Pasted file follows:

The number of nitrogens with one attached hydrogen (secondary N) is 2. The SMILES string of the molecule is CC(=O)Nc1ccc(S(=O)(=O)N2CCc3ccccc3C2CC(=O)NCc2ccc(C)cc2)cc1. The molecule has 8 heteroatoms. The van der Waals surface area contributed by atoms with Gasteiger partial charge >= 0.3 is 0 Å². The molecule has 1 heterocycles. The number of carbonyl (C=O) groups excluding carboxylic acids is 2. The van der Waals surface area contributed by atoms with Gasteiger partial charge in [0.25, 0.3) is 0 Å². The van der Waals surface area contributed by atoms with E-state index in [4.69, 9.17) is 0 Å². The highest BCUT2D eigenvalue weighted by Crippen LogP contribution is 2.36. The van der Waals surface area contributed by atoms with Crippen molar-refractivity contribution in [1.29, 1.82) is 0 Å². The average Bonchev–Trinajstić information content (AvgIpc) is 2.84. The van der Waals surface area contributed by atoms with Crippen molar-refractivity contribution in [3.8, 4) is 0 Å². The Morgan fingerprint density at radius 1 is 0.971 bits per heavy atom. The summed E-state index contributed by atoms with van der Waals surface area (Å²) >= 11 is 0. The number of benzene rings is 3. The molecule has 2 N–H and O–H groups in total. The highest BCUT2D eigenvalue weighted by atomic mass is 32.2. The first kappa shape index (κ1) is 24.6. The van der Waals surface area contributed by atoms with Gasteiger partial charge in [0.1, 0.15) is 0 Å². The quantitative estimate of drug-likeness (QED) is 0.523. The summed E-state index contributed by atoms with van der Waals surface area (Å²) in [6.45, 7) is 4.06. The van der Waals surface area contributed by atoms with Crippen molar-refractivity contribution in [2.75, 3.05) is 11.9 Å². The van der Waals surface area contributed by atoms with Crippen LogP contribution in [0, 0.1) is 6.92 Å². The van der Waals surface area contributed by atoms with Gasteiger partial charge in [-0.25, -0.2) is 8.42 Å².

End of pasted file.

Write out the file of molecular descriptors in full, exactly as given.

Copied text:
The number of nitrogens with one attached hydrogen (secondary N) is 2. The SMILES string of the molecule is CC(=O)Nc1ccc(S(=O)(=O)N2CCc3ccccc3C2CC(=O)NCc2ccc(C)cc2)cc1. The molecule has 8 heteroatoms. The van der Waals surface area contributed by atoms with Gasteiger partial charge >= 0.3 is 0 Å². The molecule has 1 heterocycles. The number of carbonyl (C=O) groups excluding carboxylic acids is 2. The van der Waals surface area contributed by atoms with Gasteiger partial charge in [0.25, 0.3) is 0 Å². The van der Waals surface area contributed by atoms with E-state index in [4.69, 9.17) is 0 Å². The highest BCUT2D eigenvalue weighted by Crippen LogP contribution is 2.36. The van der Waals surface area contributed by atoms with Crippen molar-refractivity contribution in [1.29, 1.82) is 0 Å². The average Bonchev–Trinajstić information content (AvgIpc) is 2.84. The van der Waals surface area contributed by atoms with Crippen molar-refractivity contribution in [3.8, 4) is 0 Å². The Morgan fingerprint density at radius 1 is 0.971 bits per heavy atom. The summed E-state index contributed by atoms with van der Waals surface area (Å²) >= 11 is 0. The number of benzene rings is 3. The molecule has 2 N–H and O–H groups in total. The highest BCUT2D eigenvalue weighted by atomic mass is 32.2. The first kappa shape index (κ1) is 24.6. The van der Waals surface area contributed by atoms with Gasteiger partial charge in [0.1, 0.15) is 0 Å². The quantitative estimate of drug-likeness (QED) is 0.523. The summed E-state index contributed by atoms with van der Waals surface area (Å²) in [6.45, 7) is 4.06. The van der Waals surface area contributed by atoms with Crippen molar-refractivity contribution in [2.75, 3.05) is 11.9 Å². The van der Waals surface area contributed by atoms with Crippen LogP contribution in [0, 0.1) is 6.92 Å². The van der Waals surface area contributed by atoms with Gasteiger partial charge in [-0.25, -0.2) is 8.42 Å².